Please tell the New York State Legislature to pass S.5816/A.7639 a bill that will ban neonicotinoids in favor of safer alternatives!
It’s not just pollinators that need help: Dragonflies are also in trouble and their populations are decreasing as part of what some scientists are calling “the insect apocalypse” – a trending global die off of invertebrates that could lead to mass ecosystem collapse. One major killer of dragonflies on Long Island is methoprene, an insecticide which prevents mosquito larvae from maturing into adults. This insecticide is sprayed widely over Long Island’s 20,000 acres of wetlands to routinely kill mosquitoes, but also kills dragonflies and non-target crustaceans such as horseshoe crabs, blue crabs, lobster and shrimp. Research suggests that alternatives to methoprene that specifically target mosquitoes and black flies may be very effective without harming non-target species. Healthy dragonfly populations naturally kill mosquitoes, and ironically harmful methoprene-spraying programs are killing off dragonflies.
Please tell the New York State legislature to also pass A.6366/S.4314 a bill that would prohibit the use of Methoprene in the coastal wetlands of Long Island.
We need wild pollinators and dragonflies in New York! Thousands of other species live lives interconnected with these essential insects, and their loss would lead to a collapse of our natural ecosystems. Please take action today by sending a personalized message, below, to your New York State Senator. You can find your Senator’s contact information here
Here’s a sample personalized message to send to your Senator via email, or dictate by phone:
Subject: Please pass S.5816/A.7639 & A.6366/S.4314: Protect Pollinators, Defend Dragonflies
Dear Senator [your Senator’s name here],
New York State’s pollinators are in trouble. Field surveys and exhaustive accounts from professional beekeepers reveal that in only the past few years, populations of honeybees have reduced by at least 40% due to what has been termed “colony collapse syndrome.” While multiple factors contribute to the decline of pollinators, scientific consensus is now focused on the impact of a powerful class of insecticides that has risen to prominence in the past 15 years, known as neonicotinoids.
‘Neonics’ kill leaf, fruit and root chewing agricultural pests, but are also extremely toxic to bees and other pollinators. These pollinators are invaluable to New York crop production and contribute to NY’s annual $1.2 billion dollar annual fruit and vegetable harvest.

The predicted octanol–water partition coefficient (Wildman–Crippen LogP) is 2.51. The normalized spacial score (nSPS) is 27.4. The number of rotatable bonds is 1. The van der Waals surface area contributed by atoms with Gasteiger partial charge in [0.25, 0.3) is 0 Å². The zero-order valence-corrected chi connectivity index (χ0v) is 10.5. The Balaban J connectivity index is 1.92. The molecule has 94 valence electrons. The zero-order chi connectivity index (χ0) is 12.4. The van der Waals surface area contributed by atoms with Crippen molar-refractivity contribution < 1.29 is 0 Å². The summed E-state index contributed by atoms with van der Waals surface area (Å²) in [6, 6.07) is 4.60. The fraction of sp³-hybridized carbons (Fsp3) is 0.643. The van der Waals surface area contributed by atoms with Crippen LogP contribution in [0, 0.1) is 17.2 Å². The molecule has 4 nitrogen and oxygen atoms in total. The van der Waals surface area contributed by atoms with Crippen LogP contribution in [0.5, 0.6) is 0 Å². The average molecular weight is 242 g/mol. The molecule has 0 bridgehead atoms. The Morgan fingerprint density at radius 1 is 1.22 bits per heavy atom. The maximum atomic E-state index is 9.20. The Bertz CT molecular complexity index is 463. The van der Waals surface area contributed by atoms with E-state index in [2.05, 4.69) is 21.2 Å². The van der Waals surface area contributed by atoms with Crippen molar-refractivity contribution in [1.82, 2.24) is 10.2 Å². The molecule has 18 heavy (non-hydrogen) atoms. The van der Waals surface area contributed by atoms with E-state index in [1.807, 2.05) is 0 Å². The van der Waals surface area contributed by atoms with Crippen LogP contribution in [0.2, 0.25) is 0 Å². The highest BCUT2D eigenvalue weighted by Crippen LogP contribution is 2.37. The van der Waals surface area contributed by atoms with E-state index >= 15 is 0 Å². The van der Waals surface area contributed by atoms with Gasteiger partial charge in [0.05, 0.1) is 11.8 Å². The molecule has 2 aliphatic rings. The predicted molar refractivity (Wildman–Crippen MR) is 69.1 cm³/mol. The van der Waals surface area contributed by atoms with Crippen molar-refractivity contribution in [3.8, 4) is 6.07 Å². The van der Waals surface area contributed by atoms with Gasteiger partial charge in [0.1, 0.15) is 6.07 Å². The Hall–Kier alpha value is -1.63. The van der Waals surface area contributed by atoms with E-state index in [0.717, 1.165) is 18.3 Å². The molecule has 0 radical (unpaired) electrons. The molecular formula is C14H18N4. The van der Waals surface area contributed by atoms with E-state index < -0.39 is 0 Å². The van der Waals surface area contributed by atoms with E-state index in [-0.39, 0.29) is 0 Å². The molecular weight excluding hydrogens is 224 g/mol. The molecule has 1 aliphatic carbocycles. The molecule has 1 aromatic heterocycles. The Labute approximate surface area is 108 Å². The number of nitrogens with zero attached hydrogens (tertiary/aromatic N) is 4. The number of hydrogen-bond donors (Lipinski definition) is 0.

It is time for the New York State Legislature to pass S.5816/A.7639 which would place a 5-year ban on neonicotinoids in favor of safer alternatives.
Dragonflies are also in trouble and their populations are diminishing as part of what some scientists are calling “the insect apocalypse” – a trending global die off of invertebrates that could lead to mass ecosystem collapse. Methoprene, an insecticide which prevents mosquito larvae from maturing into adults, is sprayed widely over Long Island’s 20,000 acres of wetlands to routinely kill mosquitoes – but as an unintended consequence also kills dragonflies and non-target crustaceans such as horseshoe crabs, blue crabs, lobster and shrimp.
Promising research suggests that alternatives to methoprene may be more effective that specifically target mosquitoes and black flies, but do little harm to non-target species. Ultimately, healthy dragonfly populations may be our best line of defense against nuisance mosquitos – and harmful methoprene spraying programs are obliterating this potent mosquito- eating insect.
I’m asking you to fight to pass A.6366/S.4314 a bill that would prohibit the use of Methoprene in the coastal wetlands of Long Island.
Connecticut passed a ban on methoprene in 2011. New York must follow suit.
Wild pollinators and dragonflies are an incalculably integral part to NY’s ecosystems and facilitate the perpetual continuance of thousands of plant species and provide an intricate web of connection between all life. In May, 2019 a comprehensive UN report came to the dire conclusion that at the current rate of biodiversity loss, over 1 million plant and animal species risk extinction unless human activities drastically change course. New York cannot afford to lose our pollinators, much less the thousands of other species interconnected with these essential insects.
Thank you for your efforts to protect New York’s pollinators and dragonflies.
Don’t support roadside zoos, animal circuses or the illegal wildlife pet trade
Wild animals belong in the wild. They do not belong in abusive roadside zoos or circuses as entertainment, or in homes as pets.
You can help wildlife. Here’s what to do:
(cover photo: Magee Marsh Wildlife Area. Parula Warbler. ©Carl Safina)